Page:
Just as the knee and hip are important for lower-limb weight-bearing, the elbow and shoulder are vital for upper-limb placement. Our shoulder and elbow connect with the brain to give us an acute sense of arm and hand position. The brain, elbow and shoulder act as the “global positioning system” for the hand. This GPS locates the hand in space and lets you put it where you want it, automatically and with great precision. A skilled tennis player doesn’t need to see the racket to know where it is. The elbow and shoulder position the racket precisely to hit the ball. The shoulder positions the arm in space, and the elbow acts as an “erector set” to lengthen or shorten the arm accordingly.
But we tend not to realize this until we’ve lost it. A person with a below-elbow amputation still has the natural positioning power of his or her shoulder and elbow. But losing an arm above the elbow takes away this amazing positional feedback between the limb and brain. There’s no longer that precise sense of the location and position of the hand.
Using a prosthesis becomes more complicated as the amputation level rises. These difficulties are dramatically amplified for a person who loses an arm at the shoulder. Suspension systems for shoulder-level amputees are bulky and heavy. Remember the scenario of carrying a 2-pound weight all day? Now imagine wearing shoulder pads or a backpack instead. As the amputation site gets closer to the core of the body, it becomes increasingly cumbersome. People with shoulder-level amputations rarely wear a prosthesis full-time; it’s far more task-oriented.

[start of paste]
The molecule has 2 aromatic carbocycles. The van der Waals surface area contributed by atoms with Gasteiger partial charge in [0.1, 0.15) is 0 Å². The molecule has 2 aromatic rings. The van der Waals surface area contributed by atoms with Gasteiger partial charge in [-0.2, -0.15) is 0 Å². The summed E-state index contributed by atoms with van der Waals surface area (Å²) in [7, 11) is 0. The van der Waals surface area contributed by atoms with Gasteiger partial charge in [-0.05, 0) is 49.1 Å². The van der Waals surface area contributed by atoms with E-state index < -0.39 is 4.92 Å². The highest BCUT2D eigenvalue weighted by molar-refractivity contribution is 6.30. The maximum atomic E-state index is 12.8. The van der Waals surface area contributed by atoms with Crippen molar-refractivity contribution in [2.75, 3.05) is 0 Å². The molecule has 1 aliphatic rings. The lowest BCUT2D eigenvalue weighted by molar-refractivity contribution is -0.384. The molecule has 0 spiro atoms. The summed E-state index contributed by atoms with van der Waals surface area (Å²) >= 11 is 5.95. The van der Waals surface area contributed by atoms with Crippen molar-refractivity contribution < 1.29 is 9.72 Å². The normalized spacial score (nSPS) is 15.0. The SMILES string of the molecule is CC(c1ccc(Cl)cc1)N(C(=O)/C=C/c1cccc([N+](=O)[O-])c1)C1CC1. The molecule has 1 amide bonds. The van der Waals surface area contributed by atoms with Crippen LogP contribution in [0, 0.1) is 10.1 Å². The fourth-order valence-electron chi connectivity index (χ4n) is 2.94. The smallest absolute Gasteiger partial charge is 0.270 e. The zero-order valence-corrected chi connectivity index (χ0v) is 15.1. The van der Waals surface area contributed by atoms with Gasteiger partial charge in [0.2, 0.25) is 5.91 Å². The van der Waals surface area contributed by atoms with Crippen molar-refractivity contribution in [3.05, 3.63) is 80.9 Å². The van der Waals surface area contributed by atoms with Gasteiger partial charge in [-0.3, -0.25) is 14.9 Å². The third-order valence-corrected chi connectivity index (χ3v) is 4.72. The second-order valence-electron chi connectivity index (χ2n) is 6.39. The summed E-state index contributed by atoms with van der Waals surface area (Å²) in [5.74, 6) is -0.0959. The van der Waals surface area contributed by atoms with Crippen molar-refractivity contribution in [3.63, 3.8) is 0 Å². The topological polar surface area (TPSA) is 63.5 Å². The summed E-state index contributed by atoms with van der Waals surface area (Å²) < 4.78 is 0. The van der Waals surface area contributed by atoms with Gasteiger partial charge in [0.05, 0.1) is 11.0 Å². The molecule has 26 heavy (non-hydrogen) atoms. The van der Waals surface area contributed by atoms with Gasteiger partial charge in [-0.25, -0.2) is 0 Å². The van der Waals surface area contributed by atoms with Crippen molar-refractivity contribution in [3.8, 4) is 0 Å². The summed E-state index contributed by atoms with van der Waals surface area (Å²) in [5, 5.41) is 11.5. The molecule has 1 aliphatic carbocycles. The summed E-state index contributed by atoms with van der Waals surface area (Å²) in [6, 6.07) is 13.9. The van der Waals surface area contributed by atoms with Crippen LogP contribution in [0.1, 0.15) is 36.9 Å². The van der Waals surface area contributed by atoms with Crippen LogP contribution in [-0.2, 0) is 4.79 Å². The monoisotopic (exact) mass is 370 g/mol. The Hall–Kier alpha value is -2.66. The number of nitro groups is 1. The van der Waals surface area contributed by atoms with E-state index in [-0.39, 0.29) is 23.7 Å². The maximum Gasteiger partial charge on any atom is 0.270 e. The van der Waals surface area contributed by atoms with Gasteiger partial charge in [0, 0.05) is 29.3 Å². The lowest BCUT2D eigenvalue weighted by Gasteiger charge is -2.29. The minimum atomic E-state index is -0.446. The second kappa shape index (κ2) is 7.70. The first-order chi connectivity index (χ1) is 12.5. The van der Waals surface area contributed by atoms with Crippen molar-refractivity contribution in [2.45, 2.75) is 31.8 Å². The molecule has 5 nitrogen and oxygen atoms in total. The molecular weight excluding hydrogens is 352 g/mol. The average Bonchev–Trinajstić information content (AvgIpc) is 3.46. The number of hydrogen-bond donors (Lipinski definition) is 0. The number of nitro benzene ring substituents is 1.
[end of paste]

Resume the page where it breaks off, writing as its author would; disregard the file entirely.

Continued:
People with below-elbow amputations have the most success using prosthetic devices because the elbow and shoulder give them a sense of where the end of the prosthesis (the terminal device) is located in space. The focus then is on whether the terminal device is open or closed and how to operate it.
Usefulness, Rather Than Time, Is the True Measure of Value
When asked, “How many hours a day do you wear your prosthesis?” if the person says, “12 hours,” we think it’s a success. If the answer is “Two hours,” we think it’s not. But it’s a mistake to equate the length of time a prosthesis is used with its level of usefulness. For the person who decides he or she only needs the prosthesis for two hours a day, the device is indispensable during that time. Deciding that the prosthesis isn’t needed during the rest of the day doesn’t diminish its value.
Measuring time of prosthetic use is more relevant for people with lower-limb amputations because lower-limb prostheses are fundamental to performing ongoing tasks such as walking or standing. For people with an upper-limb amputation, the use of the device is more task-based. Measuring the usefulness of the prosthesis then depends a great deal on the renewed ability to manage certain tasks that can’t be done without it. Whether that happens on an hourly, daily or weekly basis is irrelevant. If a prosthesis allows a person to perform certain tasks or activities, whether they’re work-related or recreational, then it has value and it is medically indicated, even though it’s not used full-time.
Prosthetic use is a complex and ongoing challenge. Matching a person with the right prosthesis is a significant part of that challenge. A wide range of devices are available to meet a wide range of prosthetic needs, from simple but effective cable and hook devices to high-tech and complex myoelectric and hybrid prosthetics. In Part 2 of our look at upper-limb prostheses, we’ll focus on specific types of prosthetic devices and how they operate.
I’m fond of the following quote by singer/actress Pearl Bailey: “There are two kinds of talent, man-made talent and God-given talent. With man-made talent you have to work very hard. With God-given talent, you just touch it up once in a while.” If you reread the quote, substituting the word “arm” for “talent,” that seems to sum up what I have been trying to say.